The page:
Color Senate Democrats skeptical of the oft-repeated claim that Florida is the source of 77 to 79% of all insurance litigation even though it accounts for just 8% of the entire U.S. insurance market.
Senate Democratic Leader Lauren Book and Senate Democratic Leader-Designate Jason Pizzo held a town meeting with Office of Insurance Regulation (OIR) Commissioner Michael Yaworsky Wednesday night on an issue that is top of mind for many Floridians as hurricane season kicks into high gear: the cost of insuring property in Florida.
“Floridians are upset, concerned and worried because it is something that they have to rely on to preserve their most valuable possession,” Book said.
Yaworsky said that Florida is home to the “most complicated, sophisticated insurance market in the world” and has been since Hurricane Andrew struck and sent all assumptions about liability and exposure tumbling, Yaworsky said.
Still, Pizzo roasted Yaworsky over the claim that Florida accounts for most of the country’s lawsuits about insurance claims compared to its tiny share of the U.S. insurance market. He said he voted for legislation he was told would address that situation years ago, but nothing’s changed. And he and other lawmakers can’t see the data that adds up to that claim.
“We’ve been getting more information from the federal government on UFOs in the past year than we have on the current insurance data from the state of Florida,” Pizzo said.
Yaworsky said that the data behind that assertion is a trade secret. In a 2016 case, OIR wanted to release the data but was prevented by a judge’s ruling, Yaworsky said.
“I think it’s a fair question that the Legislature can look at (changing the laws about) to be honest with you,” Yaworsky said.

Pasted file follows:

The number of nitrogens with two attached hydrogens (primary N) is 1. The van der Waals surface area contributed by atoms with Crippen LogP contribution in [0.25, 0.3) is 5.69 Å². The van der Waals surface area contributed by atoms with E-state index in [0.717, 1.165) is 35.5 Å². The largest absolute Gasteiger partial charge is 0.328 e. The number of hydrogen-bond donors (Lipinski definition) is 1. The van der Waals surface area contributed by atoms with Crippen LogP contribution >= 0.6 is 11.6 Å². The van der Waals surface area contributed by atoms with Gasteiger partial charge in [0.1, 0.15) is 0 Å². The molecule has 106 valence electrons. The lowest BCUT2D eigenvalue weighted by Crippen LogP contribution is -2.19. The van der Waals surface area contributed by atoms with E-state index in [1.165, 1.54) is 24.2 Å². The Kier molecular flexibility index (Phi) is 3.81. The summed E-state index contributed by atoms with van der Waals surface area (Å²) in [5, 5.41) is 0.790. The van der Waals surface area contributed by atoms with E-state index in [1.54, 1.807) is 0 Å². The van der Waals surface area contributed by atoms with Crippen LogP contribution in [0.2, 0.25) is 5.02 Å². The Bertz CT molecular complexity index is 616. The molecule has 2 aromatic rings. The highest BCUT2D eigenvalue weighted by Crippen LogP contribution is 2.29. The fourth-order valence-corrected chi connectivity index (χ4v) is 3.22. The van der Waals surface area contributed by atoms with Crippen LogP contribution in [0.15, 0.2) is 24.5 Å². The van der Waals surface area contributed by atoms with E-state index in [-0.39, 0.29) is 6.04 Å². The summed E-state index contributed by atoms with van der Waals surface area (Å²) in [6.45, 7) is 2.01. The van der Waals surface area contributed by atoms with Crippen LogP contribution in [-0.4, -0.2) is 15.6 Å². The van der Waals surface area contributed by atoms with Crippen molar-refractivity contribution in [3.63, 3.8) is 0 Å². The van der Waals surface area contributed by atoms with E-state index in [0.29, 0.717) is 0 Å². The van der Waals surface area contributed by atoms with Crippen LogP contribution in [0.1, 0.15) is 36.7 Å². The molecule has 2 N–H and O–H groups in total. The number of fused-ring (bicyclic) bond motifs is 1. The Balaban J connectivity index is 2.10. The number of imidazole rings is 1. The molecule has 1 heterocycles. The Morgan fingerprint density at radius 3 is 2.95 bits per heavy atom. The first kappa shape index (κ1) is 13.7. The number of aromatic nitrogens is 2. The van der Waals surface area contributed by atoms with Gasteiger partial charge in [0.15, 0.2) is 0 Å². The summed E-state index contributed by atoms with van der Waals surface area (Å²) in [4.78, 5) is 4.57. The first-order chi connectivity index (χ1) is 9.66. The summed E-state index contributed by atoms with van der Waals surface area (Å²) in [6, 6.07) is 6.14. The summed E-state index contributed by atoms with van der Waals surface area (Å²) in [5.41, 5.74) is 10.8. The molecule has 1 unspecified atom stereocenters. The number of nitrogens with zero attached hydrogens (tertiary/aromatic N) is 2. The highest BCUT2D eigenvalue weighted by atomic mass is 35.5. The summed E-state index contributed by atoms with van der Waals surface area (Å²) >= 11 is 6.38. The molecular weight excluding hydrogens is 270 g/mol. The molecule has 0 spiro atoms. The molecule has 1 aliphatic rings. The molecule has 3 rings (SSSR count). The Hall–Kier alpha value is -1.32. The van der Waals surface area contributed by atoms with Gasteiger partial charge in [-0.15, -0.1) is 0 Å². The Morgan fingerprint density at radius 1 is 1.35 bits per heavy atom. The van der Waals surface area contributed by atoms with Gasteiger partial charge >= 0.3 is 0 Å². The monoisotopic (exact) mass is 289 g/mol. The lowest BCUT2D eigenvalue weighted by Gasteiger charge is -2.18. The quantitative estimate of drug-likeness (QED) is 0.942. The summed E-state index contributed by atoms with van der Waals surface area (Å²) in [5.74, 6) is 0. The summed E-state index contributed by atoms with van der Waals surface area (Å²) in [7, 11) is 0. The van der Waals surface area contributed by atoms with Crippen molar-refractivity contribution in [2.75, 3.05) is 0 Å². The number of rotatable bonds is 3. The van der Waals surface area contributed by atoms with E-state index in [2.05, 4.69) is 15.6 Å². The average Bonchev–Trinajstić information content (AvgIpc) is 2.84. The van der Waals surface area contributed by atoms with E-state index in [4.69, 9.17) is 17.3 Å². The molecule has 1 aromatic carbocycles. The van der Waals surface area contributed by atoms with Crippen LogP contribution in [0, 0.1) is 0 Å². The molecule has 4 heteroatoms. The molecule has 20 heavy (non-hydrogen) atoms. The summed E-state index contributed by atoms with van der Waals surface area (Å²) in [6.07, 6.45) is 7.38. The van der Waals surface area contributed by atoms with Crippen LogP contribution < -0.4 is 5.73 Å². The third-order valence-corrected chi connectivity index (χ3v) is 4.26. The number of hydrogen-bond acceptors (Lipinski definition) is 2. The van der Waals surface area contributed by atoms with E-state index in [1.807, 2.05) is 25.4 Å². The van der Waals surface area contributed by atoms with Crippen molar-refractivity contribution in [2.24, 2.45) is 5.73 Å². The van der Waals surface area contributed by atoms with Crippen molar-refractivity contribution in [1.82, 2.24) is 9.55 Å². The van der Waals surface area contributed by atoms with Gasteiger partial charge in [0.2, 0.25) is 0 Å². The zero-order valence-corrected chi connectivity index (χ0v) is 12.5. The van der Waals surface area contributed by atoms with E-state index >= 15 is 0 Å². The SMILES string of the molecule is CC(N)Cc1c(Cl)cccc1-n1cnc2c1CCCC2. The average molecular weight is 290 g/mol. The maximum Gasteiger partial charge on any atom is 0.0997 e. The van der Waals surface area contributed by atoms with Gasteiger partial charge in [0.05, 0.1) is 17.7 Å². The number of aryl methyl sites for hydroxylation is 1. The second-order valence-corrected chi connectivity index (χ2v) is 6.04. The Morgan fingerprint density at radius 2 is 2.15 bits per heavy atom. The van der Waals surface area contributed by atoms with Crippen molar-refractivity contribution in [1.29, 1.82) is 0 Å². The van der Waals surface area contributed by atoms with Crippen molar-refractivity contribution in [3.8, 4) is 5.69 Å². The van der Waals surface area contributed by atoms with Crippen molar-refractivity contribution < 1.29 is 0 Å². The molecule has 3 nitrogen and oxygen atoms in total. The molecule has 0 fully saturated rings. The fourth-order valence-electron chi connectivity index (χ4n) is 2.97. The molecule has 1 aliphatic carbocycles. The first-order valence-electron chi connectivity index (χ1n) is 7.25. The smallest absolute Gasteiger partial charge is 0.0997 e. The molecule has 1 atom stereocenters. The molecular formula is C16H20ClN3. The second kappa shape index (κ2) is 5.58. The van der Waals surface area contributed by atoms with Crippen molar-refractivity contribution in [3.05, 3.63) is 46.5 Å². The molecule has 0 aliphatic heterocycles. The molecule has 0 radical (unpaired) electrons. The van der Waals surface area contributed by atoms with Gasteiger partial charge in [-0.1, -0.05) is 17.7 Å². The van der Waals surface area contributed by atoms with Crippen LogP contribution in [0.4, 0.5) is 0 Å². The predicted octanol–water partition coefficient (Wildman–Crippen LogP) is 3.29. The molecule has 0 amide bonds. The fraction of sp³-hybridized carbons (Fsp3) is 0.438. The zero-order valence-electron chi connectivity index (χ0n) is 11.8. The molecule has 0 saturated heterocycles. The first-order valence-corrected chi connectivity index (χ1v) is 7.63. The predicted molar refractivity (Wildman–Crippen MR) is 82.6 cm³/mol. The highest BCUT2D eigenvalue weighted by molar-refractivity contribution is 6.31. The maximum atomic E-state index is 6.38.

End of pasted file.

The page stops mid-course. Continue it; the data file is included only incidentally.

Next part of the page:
Later, Pizzo said he would be introducing legislation make the data more transparent.
Yaworsky, who started as the insurance regulation chief in March, said the insurance market is getting better.
“I’ve approved five companies this year to come into the marketplace, which is more than last year,” Yaworsky said.
Later, Pizzo said it’s not surprising that more insurance companies want a piece of the Florida insurance market, given recent legislation Gov. Ron DeSantis backed. The new law made it so that insurance companies would no longer be required to pay plaintiffs’ attorney fees, even if they improperly denied the claim.
“The insurance companies are realizing they’re not going to have litigation anymore because all the Fords and Chevys — smaller claims — have been eliminated,” Pizzo said. “If they have a $20,000 property damage claim, people are going to find out real soon they can’t hire an attorney for less than that.”
Pizzo said he would also like to file legislation that will flag companies that are denying a high percentage of smaller claims and also allow multiple buildings to leverage better rates by negotiating insurance coverage and rates as a collective.
There was some good news on the horizon. Last week’s Hurricane Idalia only had a fraction of the property damage that Hurricane Ian had last year, Yaworsky said.